This book (of Proverbs) was written by one of the richest, most powerful men in all the world at the time of its writing. He was a king. People were always giving him gifts. And this is what he writes. We’re going to look at 2 verses today in Proverbs 22.
Proverbs 22:15 – “A youngster’s heart is full of foolishness, but physical discipline will drive it far away”
That is, a child (or anyone who gets whatever they want) will be spoiled and will ultimately act however they want to act. I mean, you don’t need a Bible verse for this, do you? You’ve seen that kid in the mall, even this Christmas season, acting out because they are not getting what they want when they want it. You’ve seen the temper tantrums of the spoiled. Maybe it’s someone in your children’s school? Maybe it’s someone at church? Maybe it’s at the store over the hoidays? Wherever it was, you know that this proverb is true. That the child, left to his or her own devices, will ultimately act however they want to.
“But physical discipline will drive foolishness far away.”
This is not just for young people, but the author is assuming that older people have figured this out. In other words, discipline in your life and in my life – The discipline to say no. The discipline to not buy that. The discipline to not act on that impulse. The discipline to say no to that night, that weekend, that proposition, will in a sense, drive foolishness far away.
This is true of many areas of our life. This is true of hygiene. This is true of homework. This is true of marriage and relationships. And this is true of buying gifts at Christmas.
So is the next verse… Proverbs 22:16 – “A person who gets ahead by oppressing the poor or by showering gifts on the rich will end in poverty.”
That there is something, there is a connection between your money, and how you use your money in your relationship with others that is directly connected to how successful you will end up being in the long run. That is, It may seem like a good idea at the time to be able to buy a gift inexpensively at the sake of the child who made the item you’re buying, and to not have to think about that process, but in the end, it will turn out badly for you.
Or, It may seem like a great idea to shower your kids with the maximum amount of gifts possible in order to make them happy and unwanting, or to shower your boss with the gift that’s gonna make him see you in some sort of a good light, or give gifts to people who might have more money than others and ignore people with whom you don’t care how they see you, but in the end, it will not turn out good for you, but it will turn out bad and, and you will not get more but you will have less, and you may even end up in poverty.
You see, when you spend unwisely, it does not help you, it hurts you. And the stats when it comes to Christmas spending are not pretty in America. 455 Billion dollars on gifts. And to make matters worse, Consumer credit debt right now is 2.4 Trillion. And when people spend unwisely, foolishly if you will, or without the discipline of saying, “I will not spend more than I can afford”, than the end is poverty.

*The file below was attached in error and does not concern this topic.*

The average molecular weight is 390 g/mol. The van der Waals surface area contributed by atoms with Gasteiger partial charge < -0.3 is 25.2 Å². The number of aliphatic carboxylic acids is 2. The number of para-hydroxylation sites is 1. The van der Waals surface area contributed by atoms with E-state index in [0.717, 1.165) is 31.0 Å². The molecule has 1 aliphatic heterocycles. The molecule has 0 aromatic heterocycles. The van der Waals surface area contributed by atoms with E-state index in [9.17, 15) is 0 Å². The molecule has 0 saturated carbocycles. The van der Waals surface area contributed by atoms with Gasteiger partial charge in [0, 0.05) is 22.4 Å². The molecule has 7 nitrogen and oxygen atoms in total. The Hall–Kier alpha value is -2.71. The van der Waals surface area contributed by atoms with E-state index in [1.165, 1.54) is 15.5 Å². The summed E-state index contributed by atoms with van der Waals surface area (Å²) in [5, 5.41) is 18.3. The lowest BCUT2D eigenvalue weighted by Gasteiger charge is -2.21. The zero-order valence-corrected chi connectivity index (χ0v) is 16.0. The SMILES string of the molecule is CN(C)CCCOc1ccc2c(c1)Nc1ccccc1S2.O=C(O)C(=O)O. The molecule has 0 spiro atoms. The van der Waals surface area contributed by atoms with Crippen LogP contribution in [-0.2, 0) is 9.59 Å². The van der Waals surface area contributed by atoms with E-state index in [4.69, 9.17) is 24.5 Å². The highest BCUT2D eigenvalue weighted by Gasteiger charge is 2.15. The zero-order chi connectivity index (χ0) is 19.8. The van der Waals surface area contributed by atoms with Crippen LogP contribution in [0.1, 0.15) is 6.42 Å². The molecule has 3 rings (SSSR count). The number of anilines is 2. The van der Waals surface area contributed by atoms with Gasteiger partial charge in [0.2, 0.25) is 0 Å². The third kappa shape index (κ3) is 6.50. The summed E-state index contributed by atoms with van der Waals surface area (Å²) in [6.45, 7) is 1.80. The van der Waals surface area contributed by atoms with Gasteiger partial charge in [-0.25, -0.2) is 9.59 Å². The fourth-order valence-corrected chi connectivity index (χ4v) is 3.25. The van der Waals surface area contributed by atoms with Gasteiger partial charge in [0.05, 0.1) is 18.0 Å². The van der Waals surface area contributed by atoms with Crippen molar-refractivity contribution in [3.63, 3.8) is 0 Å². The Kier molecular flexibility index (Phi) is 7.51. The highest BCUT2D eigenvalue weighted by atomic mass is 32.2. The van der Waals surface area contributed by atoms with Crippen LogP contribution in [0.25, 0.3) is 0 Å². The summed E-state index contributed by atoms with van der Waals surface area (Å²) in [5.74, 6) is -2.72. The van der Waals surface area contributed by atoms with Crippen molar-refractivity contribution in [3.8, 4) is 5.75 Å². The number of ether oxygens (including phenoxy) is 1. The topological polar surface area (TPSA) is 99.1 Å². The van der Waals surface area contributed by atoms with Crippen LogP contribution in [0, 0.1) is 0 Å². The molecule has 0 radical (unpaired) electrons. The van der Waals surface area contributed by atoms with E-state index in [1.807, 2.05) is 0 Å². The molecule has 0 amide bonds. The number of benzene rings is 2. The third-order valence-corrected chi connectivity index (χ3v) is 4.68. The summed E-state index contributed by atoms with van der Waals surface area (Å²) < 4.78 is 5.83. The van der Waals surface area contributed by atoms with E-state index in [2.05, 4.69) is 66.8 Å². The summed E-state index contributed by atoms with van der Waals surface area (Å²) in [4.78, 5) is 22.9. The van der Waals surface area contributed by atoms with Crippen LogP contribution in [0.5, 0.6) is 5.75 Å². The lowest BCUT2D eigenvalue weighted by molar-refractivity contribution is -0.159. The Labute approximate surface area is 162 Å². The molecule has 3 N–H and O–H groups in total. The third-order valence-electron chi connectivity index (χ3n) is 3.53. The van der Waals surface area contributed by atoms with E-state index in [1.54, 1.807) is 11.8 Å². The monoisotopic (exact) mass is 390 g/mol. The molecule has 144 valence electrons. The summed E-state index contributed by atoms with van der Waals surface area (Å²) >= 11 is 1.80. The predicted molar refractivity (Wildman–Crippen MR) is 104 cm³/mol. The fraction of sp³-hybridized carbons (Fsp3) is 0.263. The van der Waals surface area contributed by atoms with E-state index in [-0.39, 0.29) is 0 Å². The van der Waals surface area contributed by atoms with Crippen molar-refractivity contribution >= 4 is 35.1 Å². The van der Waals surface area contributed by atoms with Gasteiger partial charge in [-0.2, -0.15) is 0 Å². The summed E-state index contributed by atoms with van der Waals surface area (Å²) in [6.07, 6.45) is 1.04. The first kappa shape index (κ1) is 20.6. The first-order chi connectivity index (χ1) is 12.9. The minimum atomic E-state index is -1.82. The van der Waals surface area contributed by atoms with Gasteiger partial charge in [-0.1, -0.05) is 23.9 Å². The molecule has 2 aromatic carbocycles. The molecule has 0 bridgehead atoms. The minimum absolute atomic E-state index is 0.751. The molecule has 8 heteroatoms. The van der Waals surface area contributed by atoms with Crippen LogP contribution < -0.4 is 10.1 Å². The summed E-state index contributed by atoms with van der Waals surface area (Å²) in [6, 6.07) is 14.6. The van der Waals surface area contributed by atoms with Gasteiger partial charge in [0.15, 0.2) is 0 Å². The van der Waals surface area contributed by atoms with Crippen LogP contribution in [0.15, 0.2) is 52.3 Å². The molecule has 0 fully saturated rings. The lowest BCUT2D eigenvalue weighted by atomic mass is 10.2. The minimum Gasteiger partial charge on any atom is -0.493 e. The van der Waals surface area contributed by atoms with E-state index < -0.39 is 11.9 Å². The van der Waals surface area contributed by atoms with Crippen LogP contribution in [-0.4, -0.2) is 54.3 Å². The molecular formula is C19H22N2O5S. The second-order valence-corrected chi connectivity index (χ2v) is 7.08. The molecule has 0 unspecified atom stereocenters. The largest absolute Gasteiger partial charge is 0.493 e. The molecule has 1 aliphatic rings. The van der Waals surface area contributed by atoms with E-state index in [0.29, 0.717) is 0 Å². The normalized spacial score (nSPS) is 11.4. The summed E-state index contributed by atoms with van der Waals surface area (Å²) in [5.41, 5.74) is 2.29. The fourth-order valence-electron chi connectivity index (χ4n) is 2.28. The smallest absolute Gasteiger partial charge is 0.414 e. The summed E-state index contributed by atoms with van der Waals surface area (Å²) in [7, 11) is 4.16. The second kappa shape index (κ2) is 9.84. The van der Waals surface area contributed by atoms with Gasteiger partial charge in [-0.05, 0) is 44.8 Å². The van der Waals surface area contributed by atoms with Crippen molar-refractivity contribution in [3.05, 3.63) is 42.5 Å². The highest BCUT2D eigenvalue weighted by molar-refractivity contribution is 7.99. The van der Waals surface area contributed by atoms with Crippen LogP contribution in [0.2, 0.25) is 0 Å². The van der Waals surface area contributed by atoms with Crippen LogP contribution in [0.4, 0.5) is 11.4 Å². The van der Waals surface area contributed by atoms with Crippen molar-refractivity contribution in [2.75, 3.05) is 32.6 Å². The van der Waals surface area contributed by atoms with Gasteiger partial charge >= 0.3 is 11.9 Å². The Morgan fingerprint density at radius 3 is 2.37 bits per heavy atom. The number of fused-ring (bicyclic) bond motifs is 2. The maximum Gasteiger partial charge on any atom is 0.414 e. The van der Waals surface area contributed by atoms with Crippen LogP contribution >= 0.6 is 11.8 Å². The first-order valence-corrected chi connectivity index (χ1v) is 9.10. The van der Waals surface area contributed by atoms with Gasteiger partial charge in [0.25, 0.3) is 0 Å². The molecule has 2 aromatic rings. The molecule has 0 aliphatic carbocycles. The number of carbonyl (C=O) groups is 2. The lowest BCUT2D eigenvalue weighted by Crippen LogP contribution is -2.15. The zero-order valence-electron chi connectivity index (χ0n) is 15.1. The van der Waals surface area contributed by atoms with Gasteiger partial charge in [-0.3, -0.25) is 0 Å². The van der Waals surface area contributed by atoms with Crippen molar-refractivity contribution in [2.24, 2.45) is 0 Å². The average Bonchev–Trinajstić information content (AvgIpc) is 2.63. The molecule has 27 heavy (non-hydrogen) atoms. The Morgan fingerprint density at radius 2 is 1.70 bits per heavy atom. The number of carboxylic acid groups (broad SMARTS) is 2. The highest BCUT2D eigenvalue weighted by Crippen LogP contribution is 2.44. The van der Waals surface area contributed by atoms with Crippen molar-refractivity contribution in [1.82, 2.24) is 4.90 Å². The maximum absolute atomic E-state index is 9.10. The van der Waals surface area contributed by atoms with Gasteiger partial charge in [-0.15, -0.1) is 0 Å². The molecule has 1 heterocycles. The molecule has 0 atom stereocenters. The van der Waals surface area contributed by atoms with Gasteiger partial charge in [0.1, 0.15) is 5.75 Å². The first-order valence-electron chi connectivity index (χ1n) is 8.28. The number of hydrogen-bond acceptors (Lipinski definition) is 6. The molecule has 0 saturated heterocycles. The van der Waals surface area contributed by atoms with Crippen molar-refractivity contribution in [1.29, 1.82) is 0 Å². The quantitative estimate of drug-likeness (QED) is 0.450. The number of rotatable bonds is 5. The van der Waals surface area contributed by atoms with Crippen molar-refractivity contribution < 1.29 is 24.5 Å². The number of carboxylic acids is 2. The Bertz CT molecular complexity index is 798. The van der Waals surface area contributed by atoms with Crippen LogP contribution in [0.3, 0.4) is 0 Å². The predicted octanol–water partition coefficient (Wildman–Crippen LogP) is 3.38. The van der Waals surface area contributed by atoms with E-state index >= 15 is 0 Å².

It only makes sense. And the writer of this proverb, who’d been there and back again, who was one of the richest men in the world at the time, and who was spoiled as a child and spoiled his own kids, in the end said, listen, God has set up the world in such a way that he will get the glory, not you, so you better treat people a certain way in all aspects of life, including your stuff and including the gifts you give.
So What can I do and what can you do? The answer is to give Relationally, because God gave relationally. In other words, Because God gave us His Son, Jesus Christ as a relational gift, we can then rise above the trap of materialism and overconsumption and give relationally to our family and friends, without “making the rich, richer and the poor, poorer.” Here’s how we can do that:
1. We can give gifts to meet needs.
That’s what love is all about, right? love is meeting needs. So we ask the question, What does this person need? If I care enough to give this person a gift, I should know what this person needs. I could ask. Here’s an interesting concept, if you ask someone what they need for Christmas, and they answer, “I don’t need anything”, take them up on that, and tell them you’ll give a gift (in their name) to someone who does need a gift, and do that.I can hear the complaints now – “But that’s not the Spirit of Christmas if I don’t get my friends gifts” No, that’s not the spirit of 21st century, modernistic, commercialistic, make us all rich and fat Christmas. But it is the spirit of my Jesus who loved me enough he knew what I needed – a Savior.
2. We can give gifts to express my love for those I love
(We don’t have to express our love by spending more) If you think you have to spend more to love more, than you have it all wrong. Some of my favorite gifts from my wife (with the exception of the Steelers Jersey, which is more about the emotional attachment than the gift) have been cards, notes, text messages, and little things she does for me throughout the year, including Christmas. Could it be that there is more to be said about the effort of giving a particular gift than the purchase of buying an expensive gift?
3. We can give gifts to express my love for God
So we can ask, What is the gift that I can give this person that can show how much I love God? Now listen, it doesn’t have to be from a Christian bookstore, though it can be. I’m not even saying it has to be a Christian gift, trust me on this one. I’m simply saying that if you give a gift, does it come out of an expression of your love for what God has given to you? For as we’ve seen in the last several weeks, the gift that God gave us was so special and so relational that it had an amazing impact on the entire world.
And as leaders, and as culture creators and culture cultivators, I want to have an amazing impact through my gift giving on my entire world. My family, and my friends, and my coworkers and my children and anyone I would give a gift to.
I want to give relationally, because God gave relationally Because He sent His Son down to this earth to give of Himself, and become our Savior, saving us from a separation from God that was too deep for us to cross, but not too deep for Him.
So this Christmas, before you go out and get gifts for everyone, think about this: What is the gift that will link this person (the person to whom I’m giving the gift) to my heart?